Wednesday, 16 July 2008

The Assassination of Jesse James by the Coward Robert Ford...

Aye indeed, earlier this year I spent many-a-blog-post ranting and raving about how jaw-droppingly amazing this astonishing piece of filmmaking was ... and my opinion hasn't changed one bit.

As I sit here listening to the soundtrack (which is beautiful, by the way), my love for this film - which has found it's way into my Top Ten (well, my version of a Top Ten anyway, where only a #1 exists alongside 9 equals) - hasn't abated one iota.

Yes, the first hour might be a tad ponderous, but the train robbery is a superb sequence and the low that follows that high (as seen through the eyes of James himself mostly) is all working towards a vengeance & paranoia tainted second hour, at which point the eponymous scene smacks you about the face with it's mournful, moving attitude. It is loaded with weighted emotion, with conflict, with acceptance of fate ... it's spell-binding quite simply.

Then, a rather brisk final half hour links back to earlier in the film (vibe wise anyway), with the low after the high (for the characters I mean, not us viewers who have been gorging on a treat throughout). Bob, the assassin, and his co-hort in the act descend into a pit of misery, despair, anguish and regret before the final, heart-grabbing, spine-tingling scene ... then after a good ten seconds of pause, the bold and proud title presents itself alongside the wonderfully haunting sound of Nick Cave's score.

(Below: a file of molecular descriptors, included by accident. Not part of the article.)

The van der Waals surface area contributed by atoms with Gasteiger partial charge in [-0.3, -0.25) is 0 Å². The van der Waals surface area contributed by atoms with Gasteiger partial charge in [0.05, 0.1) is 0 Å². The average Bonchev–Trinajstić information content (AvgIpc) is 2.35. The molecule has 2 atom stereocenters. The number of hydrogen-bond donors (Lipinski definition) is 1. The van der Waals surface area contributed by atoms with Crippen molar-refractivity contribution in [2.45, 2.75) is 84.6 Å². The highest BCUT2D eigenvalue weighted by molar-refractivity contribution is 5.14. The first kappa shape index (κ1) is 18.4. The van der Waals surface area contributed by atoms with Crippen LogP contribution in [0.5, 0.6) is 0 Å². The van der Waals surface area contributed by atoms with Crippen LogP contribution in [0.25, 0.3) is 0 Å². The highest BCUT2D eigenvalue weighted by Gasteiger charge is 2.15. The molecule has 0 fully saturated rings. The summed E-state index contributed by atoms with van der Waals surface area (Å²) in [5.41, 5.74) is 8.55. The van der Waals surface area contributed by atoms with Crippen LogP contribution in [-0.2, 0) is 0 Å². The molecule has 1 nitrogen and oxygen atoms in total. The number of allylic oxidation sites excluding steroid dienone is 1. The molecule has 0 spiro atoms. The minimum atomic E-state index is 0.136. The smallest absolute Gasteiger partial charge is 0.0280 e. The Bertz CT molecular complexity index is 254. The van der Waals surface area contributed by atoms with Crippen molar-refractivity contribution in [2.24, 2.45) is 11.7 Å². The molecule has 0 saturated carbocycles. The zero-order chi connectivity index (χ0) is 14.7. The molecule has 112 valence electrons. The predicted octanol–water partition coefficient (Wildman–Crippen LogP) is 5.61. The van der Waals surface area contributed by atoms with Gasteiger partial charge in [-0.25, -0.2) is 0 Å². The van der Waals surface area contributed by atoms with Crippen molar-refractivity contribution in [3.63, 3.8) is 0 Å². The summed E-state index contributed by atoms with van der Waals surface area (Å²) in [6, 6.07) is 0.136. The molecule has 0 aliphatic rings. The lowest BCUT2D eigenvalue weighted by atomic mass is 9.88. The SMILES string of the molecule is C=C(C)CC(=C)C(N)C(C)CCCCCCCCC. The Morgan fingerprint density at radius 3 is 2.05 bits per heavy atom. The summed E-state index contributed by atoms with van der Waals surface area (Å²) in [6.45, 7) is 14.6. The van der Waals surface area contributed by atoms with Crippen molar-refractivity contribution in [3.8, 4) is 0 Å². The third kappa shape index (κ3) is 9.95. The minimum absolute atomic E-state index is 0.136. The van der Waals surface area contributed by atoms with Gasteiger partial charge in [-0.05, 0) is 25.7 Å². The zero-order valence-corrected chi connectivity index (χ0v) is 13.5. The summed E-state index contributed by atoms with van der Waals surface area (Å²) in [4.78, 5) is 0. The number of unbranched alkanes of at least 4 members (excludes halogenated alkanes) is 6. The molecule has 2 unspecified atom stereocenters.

Those who might say it's crap and is dull and boring, quite simply do not "get" it ... and I confidently stand beside that assertion, because the film truly has something to "get" in the first place. If you do "get it", you are rewarded ten fold ... if not, it's clearly not the film for you.

I don't "get" Bollywood, but I don't deny it, or discourage it, or dampen the spirit of those who enjoy it, so likewise, The Assassination of Jesse James by the Coward Robert Ford, should be afforded the same open-mindedness ... because, quite frankly, it is filmmaking genius.

Truly awe inspiring.

No comments: